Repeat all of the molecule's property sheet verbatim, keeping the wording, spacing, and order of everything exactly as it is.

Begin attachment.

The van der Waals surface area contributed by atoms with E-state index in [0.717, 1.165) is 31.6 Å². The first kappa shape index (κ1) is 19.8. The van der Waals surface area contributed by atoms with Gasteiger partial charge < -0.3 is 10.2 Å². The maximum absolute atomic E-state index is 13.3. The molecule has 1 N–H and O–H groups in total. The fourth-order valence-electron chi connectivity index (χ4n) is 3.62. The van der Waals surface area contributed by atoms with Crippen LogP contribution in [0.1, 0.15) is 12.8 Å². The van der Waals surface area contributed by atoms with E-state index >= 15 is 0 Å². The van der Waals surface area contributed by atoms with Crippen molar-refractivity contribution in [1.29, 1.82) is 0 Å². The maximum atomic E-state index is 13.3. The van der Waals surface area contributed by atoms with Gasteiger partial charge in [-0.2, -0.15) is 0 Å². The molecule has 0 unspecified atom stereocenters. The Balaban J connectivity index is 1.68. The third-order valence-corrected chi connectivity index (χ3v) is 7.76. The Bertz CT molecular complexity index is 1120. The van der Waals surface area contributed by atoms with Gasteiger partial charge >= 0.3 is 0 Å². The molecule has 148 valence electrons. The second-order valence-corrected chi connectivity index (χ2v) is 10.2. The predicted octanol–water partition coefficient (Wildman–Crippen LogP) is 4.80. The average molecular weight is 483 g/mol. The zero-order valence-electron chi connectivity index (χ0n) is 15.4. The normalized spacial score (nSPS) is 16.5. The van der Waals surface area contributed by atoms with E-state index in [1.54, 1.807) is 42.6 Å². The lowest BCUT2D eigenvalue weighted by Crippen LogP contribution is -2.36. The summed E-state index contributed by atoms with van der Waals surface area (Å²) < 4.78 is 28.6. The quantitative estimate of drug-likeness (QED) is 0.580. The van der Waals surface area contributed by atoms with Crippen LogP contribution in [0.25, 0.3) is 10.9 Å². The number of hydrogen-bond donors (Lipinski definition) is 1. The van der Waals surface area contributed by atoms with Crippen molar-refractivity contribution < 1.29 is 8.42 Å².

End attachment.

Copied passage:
The van der Waals surface area contributed by atoms with E-state index in [0.717, 1.165) is 31.6 Å². The first kappa shape index (κ1) is 19.8. The van der Waals surface area contributed by atoms with Gasteiger partial charge < -0.3 is 10.2 Å². The maximum absolute atomic E-state index is 13.3. The molecule has 1 N–H and O–H groups in total. The fourth-order valence-electron chi connectivity index (χ4n) is 3.62. The van der Waals surface area contributed by atoms with Crippen LogP contribution in [0.1, 0.15) is 12.8 Å². The van der Waals surface area contributed by atoms with E-state index >= 15 is 0 Å². The van der Waals surface area contributed by atoms with Crippen molar-refractivity contribution in [1.29, 1.82) is 0 Å². The maximum atomic E-state index is 13.3. The van der Waals surface area contributed by atoms with Gasteiger partial charge in [-0.2, -0.15) is 0 Å². The molecule has 0 unspecified atom stereocenters. The Balaban J connectivity index is 1.68. The third-order valence-corrected chi connectivity index (χ3v) is 7.76. The Bertz CT molecular complexity index is 1120. The van der Waals surface area contributed by atoms with Gasteiger partial charge >= 0.3 is 0 Å². The molecule has 148 valence electrons. The second-order valence-corrected chi connectivity index (χ2v) is 10.2. The predicted octanol–water partition coefficient (Wildman–Crippen LogP) is 4.80. The average molecular weight is 483 g/mol. The zero-order valence-electron chi connectivity index (χ0n) is 15.4. The normalized spacial score (nSPS) is 16.5. The van der Waals surface area contributed by atoms with E-state index in [1.54, 1.807) is 42.6 Å². The lowest BCUT2D eigenvalue weighted by Crippen LogP contribution is -2.36. The summed E-state index contributed by atoms with van der Waals surface area (Å²) < 4.78 is 28.6. The quantitative estimate of drug-likeness (QED) is 0.580. The van der Waals surface area contributed by atoms with Crippen LogP contribution in [0.25, 0.3) is 10.9 Å². The number of hydrogen-bond donors (Lipinski definition) is 1. The van der Waals surface area contributed by atoms with Crippen molar-refractivity contribution < 1.29 is 8.42 Å².